28. @Geoff Smith (we had a Geoff today too!)
    12A You have it by the sound of it as you know where to find it.
    The ‘genre’ describes a trend in film making in the 1940s and 1950s. ‘Retro’ is a reversal indicator and the 4 letter genre then acquires nothing. Hope tat helps.

  29. Geoff Smith, for connection of 1d to 24a see RobT’s answer to my first post earlier in this stream

  30. 5D A classic DA isn’t it? I have an observation but I’ll wait until Melbourne has had a turn. DA is not there to help them this week after all… :-)

  31. Not getting very far with it, have the theme(and for once I’m familiar with it!!) and a couple of the 24As. Despite explanations above I don’t understand wordplay in 1D (or I have the wrong answer).

  32. About half way through now, have the other two houses, but don’t get the wordplay in 13a.
    Quite a few others where wordplay escapes me, just hope I’ve got the right answers (and the right defs!)

  33. Done now.
    Not thrilled with Shell as an anagrind in 10A
    22A should have been good man to almost rock honouree.
    19D don’t get why the al is shed, presumably this somehow means student?
    Had put in quite a few wrong answers using the cross letters and which threw me at first and took a while to fix.
    But lots of good ones today too.

  34. thanks Sandy. I missed a few hidden words first time through today.
    With 13A I was going for a 3 letter synonym (at a stretch) for dubiously, followed by the, then R and then in, but couldn’t see how to get the R from ring as there didn’t appear to be anything to tell me to take the first letter. Should have looked a bit closer!

  35. Melbourne quiet today. First nice weekend we’ve had for a while, beautiful day, so I guess everyone is outside enjoying the sun, DA waiting for lunch or maybe this evening

  36. Badly bushed. Help! Up there^ is a reference to an anagrind, but my online cictionary doesn’t recognise such a word. My major concern is that I have never seen one of what I take to be the theme’s movies, never read one of the books. Yet, because of the way this stuff has been publicised, I knew thev name of the educational establishment, and the game. Several clues relate to 24A, is that related to the theme? I haven’t a clue what it is. I’ve only solved 11 so far, all on the left-hand side. But 24A would help, I think.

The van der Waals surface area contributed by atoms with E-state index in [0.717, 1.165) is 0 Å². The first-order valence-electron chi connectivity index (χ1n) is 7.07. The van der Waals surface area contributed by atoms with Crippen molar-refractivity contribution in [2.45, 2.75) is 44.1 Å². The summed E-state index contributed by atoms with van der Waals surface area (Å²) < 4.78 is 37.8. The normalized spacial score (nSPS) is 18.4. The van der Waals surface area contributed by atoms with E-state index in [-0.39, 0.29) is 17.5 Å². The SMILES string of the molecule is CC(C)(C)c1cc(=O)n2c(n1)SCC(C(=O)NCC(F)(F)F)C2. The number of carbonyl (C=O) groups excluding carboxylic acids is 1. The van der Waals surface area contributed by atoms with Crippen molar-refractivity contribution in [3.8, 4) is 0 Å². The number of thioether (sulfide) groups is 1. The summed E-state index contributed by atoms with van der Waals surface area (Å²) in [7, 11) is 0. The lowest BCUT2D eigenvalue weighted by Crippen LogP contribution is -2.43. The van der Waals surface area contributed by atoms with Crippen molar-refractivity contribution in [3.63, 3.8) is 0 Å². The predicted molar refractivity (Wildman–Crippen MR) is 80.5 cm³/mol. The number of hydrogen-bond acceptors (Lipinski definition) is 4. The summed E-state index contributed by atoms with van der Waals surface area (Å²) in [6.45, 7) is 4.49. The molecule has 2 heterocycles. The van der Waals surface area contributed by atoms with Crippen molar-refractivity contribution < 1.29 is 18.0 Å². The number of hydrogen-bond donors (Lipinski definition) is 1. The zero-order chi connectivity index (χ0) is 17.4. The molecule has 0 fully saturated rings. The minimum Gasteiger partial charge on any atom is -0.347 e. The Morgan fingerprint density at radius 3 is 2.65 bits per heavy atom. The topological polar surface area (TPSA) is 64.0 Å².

37. This part of Melbourne stayedquietly away till crossword completed. Had a few wordplay queries which have already been covered in discussion here. Thanks :)

  38. Well, I’m still lost completely. May have to leave till this evening, or tomorrow, or …

  39. @Arthur 24A is important, but the clue has nothing to do with the theme. The clue refers to a TV show (which you probably haven’t watched and nor have I) starring Hugh Laurie. The answer is something you live in and their are 4 of them at the educational establishment that you have already found. You find them at many other educational establishments too, but the names of the four are different at each establishment. Four of the other answers are the names of these things at this particular establishment. You may have to google them.
    Hope this helps.

  40. I thought the rules were no spoilers on the other thread.
    I was just trying to help Arthur without giving too much away. Most of what I wrote is in earlier comments anyway, I just gathered a few bits together. Apologies if I gave too much away for anyone else.

  41. Never read the series myself but my wife is a big fan. Could this be the DA that makes her a cryptic fan too? Here’s hoping.
    Thanks for the Hugh Laurie explanation. Managed the answer based on the theme and letters available but still couldn’t make sense of the clue.
    Envious of those of you who made it to the “pow wow”. Looking forward to the documentary. Please let us all know if there are hints about it being on TV.

  42. Michael, there has never been an explicit ban on spoilers in this thread. But I agree that, of late, people have been more circuitous in their explanations here, at least until Monday. Which makes it a bit awkward if you want to whinge about something. As I do with 16A and 3D. I’ll wait till Monday. Agree with others that 22D seems to be a DA error – the honoree’s name has an S.

  43. Michael, welcome to this thread.
    It is fine, in my own view, for nn to have tried to help Arthur as above. What rules exactly are you referring to?

  44. It is my understanding that the two different weekly sections (DA confusions and DA reports) have different “rules” and etiquettes. Under DA reports each week there is usually (although not this week) the line:

    “Give us your opinions here. (No spoilers on this particular thread until Monday).”

    I’d always assumed that this thread (DA confusions) was for helping others sort out their confusions (as it has helped me many times). As such we all try to give each other hints without giving too much of the game away. As the weekend progresses, if the hints haven’t been enough then we give a bit more out. Arthur was at the point of giving up as he didn’t have the vital clue so I gave him a fairly strong hint and explanation of the wordplay. The hint I gave him about it being something he lived in was a rewording of a similar hint given by Gayle on friday afternoon where she said she had “Been out of the 24A “. This pretty well gave it away then, I was only clarifying the wordplay as many others do on this thread.